Mesothelioma Chemotherapy: Common Drugs
A variety of chemotherapy drugs are used to treat mesothelioma cancers. Currently, the most prolific chemotherapy drug—and the one doctors deem as the most successful—is Alimta. This drug is often used in tandem with a platinum agent, Vitamin B12 and a round of corticosteroids. The following chemotherapy drugs are commonly used to combat mesothelioma cancers:
Alimta: As briefly discussed above, Alimta is a systemic chemotherapy drug that is injected directly into the patient’s vein. Alimta is generally prescribed once every three weeks. Patients who take Alimta are also expected to take folic acids and Vitamin B12 to reduce the chance of developing harmful side effects.
Cisplatin: This chemotherapy drug is administered through an IV and is commonly used in conjunction with other drugs, such as Alimta. Medical professionals will treat mesothelioma sufferers with this chemotherapy drug when surgery is not an option.
Caroplatin: This chemotherapy drug was introduced in the late 1980’s and was derived from Cisplatin. Carboplatin yields fewer side effects than its predecessor but may inhibit the body’s ability to produce blood cells.
Gemcitabine: This chemotherapy is produced by pharmaceutical giant Eli Lilly and company. Gemcitabine is primarily used in combination with Carboplating. Patients who take this drug report mild side effects.
Onconase: This is a new chemotherapy drug that is currently undergoing clinical trials. The primary advantage of onconase is that is said to terminate cancer cells while simultaneously preserving healthy tissues.
Navelbine: This chemotherapy drug is used in conjunction with Cisplating to combat mesothelioma cancer. Naveline may be administered orally or through an intravenous to reduce the size of the tumors.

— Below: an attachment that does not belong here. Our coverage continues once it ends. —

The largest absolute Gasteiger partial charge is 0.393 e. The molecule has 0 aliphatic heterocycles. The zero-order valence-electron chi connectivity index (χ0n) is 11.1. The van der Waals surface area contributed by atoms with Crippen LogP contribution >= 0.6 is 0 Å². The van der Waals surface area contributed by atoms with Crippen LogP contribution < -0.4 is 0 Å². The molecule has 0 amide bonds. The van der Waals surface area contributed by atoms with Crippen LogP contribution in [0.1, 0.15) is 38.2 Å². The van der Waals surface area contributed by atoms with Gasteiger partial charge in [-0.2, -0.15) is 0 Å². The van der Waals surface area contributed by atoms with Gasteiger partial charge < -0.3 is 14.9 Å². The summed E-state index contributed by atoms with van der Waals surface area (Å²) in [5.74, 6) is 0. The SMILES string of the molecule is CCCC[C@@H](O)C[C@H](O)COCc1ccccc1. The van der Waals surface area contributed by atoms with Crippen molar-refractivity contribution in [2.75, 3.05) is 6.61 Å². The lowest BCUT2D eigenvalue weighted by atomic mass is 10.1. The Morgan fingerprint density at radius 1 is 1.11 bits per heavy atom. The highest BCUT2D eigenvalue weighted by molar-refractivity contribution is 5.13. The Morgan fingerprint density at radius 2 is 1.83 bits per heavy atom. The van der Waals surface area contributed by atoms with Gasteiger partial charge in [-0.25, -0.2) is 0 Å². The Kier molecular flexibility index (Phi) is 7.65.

It must be noted: the recommended chemotherapy drug will vary with each mesothelioma case. Oncologists will choose the drugs they believe will provide the most efficacy; the course of action will consider the patient’s age, health and the side effects of each drug.
Mesothelioma Chemotherapy: Side Effects
The most common side effects associated with mesothelioma chemotherapy are:
Hair Loss: Chemotherapy, as stated above, terminates all rapidly-developing cells in the human body. This includes hair cells. Loss of hair occurs because hair cells mimic cancer-cells in that they are both fast-growing. Chemotherapy drugs are unable to distinguish cancer cells from hair cells.
Mouth Sores: Also referred to as mucositis, mouth sores, inflammatory reactions of the mucous lining of the upper gastrointestinal tract. Mouth sores affect the lips, throat, mouth and surrounding tissues. Mouth sores are some of the most painful side effects of chemotherapy that perpetually interfere with chewing and swallowing. In general, mouth sores cannot be controlled or prevented. The only way a patient can mitigate this side effect is to keep his/her mouth and lips moist.
Chemo Brain: This is a condition that is common with mesothelioma chemotherapy patients. There is currently no cure for Chemo Brain; however, there are several habits that can be adopted to control it.
Vomiting: Although newer drugs reduce nausea and vomiting, all chemo patients are required to take anti-emetic drugs to lessen the chance of severe stomach distress.
Increased Susceptibility to Infection: Because chemotherapy destroys a number of cells (including white blood cells) patients undergoing this form of mesothelioma treatment should avoid contact with sick people.
Increased Fatigue: When red blood cells are terminated, severe fatigue takes place. Those who are on chemotherapy drugs should attempt to sleep as much as possible.